In the depths of the credit crisis, investors began to question hedge funds’ traditional claims to fame. Negative returns undermined the promise of absolute returns across market environments, and a collective downward movement in NAV challenged the notion that hedge funds consistently deliver uncorrelated returns. Questions about fees followed promptly and inexorably from questions about returns; and a collective expectation developed that the traditional “2 and 20” hedge fund fee structure – a 2% management fee and a 20% performance allocation – would come under pressure and emerge from the crisis slimmed down to something like “1 and 10.” But a funny thing happened on the road to recovery: the 2 and 20 model remained more or less intact. Perhaps it was the overall robust returns
of hedge funds from late 2009 through late 2010? Or perhaps it was the argument – difficult to rebut and persuasively made by managers – that reducing fees can lead to a talent
exodus and inadequate infrastructure investment, and thus works to the detriment of investors? Or perhaps it was a combination of these and other factors? But regardless of the reason, the fact remains: according to a recent survey by SEI and Greenwich Associates
(citing data from Hedge Fund Research Inc. (HFRI)), the median management fee for single-manager hedge funds is 1.5% across all major strategies, and 40% of all hedge funds (and 100% of hedge funds following a “macro” strategy) still have a 2% management fee. The SEI survey also found that performance fees typically remain unchanged at 20% for all major strategies. However, fee levels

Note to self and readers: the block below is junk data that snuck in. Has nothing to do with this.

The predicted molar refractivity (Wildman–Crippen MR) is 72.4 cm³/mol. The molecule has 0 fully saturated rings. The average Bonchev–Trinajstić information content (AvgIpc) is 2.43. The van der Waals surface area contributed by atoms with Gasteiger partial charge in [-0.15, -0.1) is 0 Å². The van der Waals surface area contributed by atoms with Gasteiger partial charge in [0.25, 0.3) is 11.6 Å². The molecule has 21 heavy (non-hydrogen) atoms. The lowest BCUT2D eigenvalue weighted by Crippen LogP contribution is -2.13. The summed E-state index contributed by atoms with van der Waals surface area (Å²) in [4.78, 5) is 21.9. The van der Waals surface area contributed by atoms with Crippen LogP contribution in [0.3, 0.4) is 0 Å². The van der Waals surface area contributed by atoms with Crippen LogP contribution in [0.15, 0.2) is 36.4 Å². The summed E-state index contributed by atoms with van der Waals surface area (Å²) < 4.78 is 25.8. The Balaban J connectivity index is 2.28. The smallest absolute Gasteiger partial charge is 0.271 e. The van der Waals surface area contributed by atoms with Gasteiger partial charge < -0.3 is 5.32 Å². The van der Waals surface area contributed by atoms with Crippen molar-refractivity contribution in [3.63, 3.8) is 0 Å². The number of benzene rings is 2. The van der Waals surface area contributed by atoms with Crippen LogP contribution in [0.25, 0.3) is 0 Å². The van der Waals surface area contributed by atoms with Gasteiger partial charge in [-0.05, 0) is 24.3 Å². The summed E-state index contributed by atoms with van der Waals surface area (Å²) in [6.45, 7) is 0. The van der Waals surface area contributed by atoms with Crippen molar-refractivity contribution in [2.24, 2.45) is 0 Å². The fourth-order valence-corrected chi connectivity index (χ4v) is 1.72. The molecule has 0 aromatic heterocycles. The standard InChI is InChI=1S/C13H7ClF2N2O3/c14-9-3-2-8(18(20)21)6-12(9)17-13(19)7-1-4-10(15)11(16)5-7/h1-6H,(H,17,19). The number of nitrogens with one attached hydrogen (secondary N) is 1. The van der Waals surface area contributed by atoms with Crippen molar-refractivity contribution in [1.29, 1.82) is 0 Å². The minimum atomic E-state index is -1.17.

are just one part of the picture of manager compensation and investor economics. The other major determinant of what investors pay and what managers take home is fee structures
. And unlike fee levels, which have remained relatively stable, fee structures have been subject to considerable negotiation. This article starts by discussing the structure, purpose, taxation and resilience of management fees and performance allocations. The article then discusses in detail eight ways in which investors and managers have negotiated or renegotiated performance allocation structures. The article concludes with a discussion of the role of investor size in negotiating for customized fee terms, and how regulation will impact such negotiations.